In the year of "Black Panther," “Sorry to Bother You" and "BlacKkKlansman," black entertainment reporters describe being marginalized by Hollywood.
Photo Courtesy of Shutterstock / Bosko
When BlackTree TV CEO and executive producer Jamaal Finkley sought opportunities to talk with “Girls Trip” talent prior to the film’s July 2017 release, he ran into an alarming roadblock. After submitting a request to cover the junket, he received an email from a Universal Pictures representative: “‘Girls Trip’ will be hard as we don’t have that many slots for AA,” meaning African-Americans.
Finkley, who shared the emails with IndieWire, replied to the studio: “You don’t have that many slots for AA for ‘Girls Trip’?! I don’t get it. Really. Makes no sense. What movie does have extra AA slots? … If I send a white person, will you have a slot?”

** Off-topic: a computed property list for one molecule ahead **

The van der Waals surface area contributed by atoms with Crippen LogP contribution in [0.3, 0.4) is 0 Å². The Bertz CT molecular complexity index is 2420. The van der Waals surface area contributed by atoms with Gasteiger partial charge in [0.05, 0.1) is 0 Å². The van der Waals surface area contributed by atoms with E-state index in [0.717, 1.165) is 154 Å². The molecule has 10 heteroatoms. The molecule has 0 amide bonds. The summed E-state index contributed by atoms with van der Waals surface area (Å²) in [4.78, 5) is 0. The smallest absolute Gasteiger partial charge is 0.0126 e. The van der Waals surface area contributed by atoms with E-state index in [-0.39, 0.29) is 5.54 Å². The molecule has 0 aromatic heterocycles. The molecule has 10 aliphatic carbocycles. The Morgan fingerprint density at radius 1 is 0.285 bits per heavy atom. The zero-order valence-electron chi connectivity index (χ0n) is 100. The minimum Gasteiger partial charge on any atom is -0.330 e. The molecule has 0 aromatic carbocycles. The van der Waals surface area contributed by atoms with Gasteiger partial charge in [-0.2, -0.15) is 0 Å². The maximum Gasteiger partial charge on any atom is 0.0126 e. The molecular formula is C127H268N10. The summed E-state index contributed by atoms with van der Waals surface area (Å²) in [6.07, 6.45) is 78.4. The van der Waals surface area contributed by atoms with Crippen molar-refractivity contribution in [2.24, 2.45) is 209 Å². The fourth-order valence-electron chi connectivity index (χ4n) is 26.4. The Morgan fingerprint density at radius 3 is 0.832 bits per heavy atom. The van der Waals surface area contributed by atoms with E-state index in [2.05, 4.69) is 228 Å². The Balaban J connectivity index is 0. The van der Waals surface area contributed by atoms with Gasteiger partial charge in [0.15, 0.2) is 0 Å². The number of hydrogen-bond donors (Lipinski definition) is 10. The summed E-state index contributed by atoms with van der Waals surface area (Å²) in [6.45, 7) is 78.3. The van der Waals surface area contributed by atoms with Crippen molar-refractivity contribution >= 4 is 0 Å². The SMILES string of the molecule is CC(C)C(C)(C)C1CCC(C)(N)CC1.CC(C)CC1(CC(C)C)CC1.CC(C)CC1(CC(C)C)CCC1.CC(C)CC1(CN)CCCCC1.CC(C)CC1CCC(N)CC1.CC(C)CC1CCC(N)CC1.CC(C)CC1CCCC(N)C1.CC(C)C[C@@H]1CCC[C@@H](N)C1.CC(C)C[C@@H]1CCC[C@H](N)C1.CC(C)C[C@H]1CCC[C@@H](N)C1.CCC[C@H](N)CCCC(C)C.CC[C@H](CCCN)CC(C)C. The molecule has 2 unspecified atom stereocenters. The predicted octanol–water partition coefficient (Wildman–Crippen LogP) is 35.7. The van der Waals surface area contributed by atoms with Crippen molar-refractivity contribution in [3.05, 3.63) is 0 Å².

Today, Finkley still finds the exchange unsettling. BlackTree TV has over 226,000 YouTube subscribers, with more than 1 billion video views. “Designating us as limited because of the color of our skin and not because of the reach of our outlet,” he said. “I think it’s just an openly racist practice … The studio should invite me for my viewership, not because, ‘Oh, we have two slots for black people.’” A rep for Universal declined comment.